The Talban are on the horns of a serious ideological dilemma. Their sympathisers from the Pakistani Prime Minister Imran Khan Niazi to the Russian President Vladimir Putin and from the Chinese foreign minister Wang Yi to Saudi Arabia’s Foreign Minister Prince Faisal bin Farhan Al-Saud look forward to ”stability” in Afghanistan under the new Islamic emirate , but no country even Pakistan has accorded diplomatic recognition. The United Nations terms for recognition are so strict that Taliban are reconciled to their fate of no recognition for long.
But the rank and file of new hukmat are inebriated with the medieval terroristic tradition. Only the other day, four bodies of alleged kidnappers were hung in a public square in the western Afghan city of Herat, alleges the erstwhile governor as “a lesson” to other would-be kidnappers. A Taliban official warned that public executions and amputations would resume. This has alarmed the neighbouring countries that have extended an olive branch to the new regime in Kabul. The top brass made it clear that they would not welcome a democratic order but one that would adhere to Shariat diktats.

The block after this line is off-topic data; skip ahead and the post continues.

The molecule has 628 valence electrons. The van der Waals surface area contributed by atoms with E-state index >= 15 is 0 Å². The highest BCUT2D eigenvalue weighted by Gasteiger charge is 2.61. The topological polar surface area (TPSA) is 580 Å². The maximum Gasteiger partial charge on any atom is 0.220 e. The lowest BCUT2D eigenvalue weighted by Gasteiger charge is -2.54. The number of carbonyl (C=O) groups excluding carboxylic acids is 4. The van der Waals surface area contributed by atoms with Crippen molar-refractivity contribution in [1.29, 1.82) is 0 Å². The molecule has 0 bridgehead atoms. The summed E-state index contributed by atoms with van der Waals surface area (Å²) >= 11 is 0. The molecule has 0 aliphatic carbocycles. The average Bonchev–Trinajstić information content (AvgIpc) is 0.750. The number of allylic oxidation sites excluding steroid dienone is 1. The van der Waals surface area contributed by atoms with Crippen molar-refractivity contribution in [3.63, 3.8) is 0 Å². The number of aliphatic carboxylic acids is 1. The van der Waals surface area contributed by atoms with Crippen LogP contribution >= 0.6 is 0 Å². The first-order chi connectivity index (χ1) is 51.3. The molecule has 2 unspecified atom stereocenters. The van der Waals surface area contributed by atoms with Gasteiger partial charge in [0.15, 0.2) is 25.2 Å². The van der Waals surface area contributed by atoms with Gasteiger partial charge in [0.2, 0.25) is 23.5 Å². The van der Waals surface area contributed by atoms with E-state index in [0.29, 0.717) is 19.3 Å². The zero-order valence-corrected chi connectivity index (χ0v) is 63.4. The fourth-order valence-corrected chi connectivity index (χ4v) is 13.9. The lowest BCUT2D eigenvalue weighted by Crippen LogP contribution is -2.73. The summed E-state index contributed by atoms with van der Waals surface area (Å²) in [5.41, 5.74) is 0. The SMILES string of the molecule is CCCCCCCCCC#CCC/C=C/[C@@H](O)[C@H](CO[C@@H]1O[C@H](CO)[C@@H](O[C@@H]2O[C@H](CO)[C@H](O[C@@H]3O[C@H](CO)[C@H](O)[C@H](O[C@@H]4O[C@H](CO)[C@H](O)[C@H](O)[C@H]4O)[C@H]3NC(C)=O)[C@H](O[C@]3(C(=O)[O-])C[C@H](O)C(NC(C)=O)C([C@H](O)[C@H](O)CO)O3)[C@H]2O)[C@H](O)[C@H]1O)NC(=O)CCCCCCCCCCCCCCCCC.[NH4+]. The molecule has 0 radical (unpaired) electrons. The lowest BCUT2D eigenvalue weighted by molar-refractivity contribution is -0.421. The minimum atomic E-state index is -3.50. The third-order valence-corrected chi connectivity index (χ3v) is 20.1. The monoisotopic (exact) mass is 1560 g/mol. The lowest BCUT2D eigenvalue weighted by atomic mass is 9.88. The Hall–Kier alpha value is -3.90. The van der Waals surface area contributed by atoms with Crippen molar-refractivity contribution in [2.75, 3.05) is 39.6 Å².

The road ahead for the Taliban 2.0 is bumpy. To hang on to a democratic order is unacceptable to Shariat-adhering ultra-Islamists. A peaceful milieu whose fundamental requirement is equal opportunity to all irrespective of religious affiliation and gender variations is not attuned to Shariat dictatorship.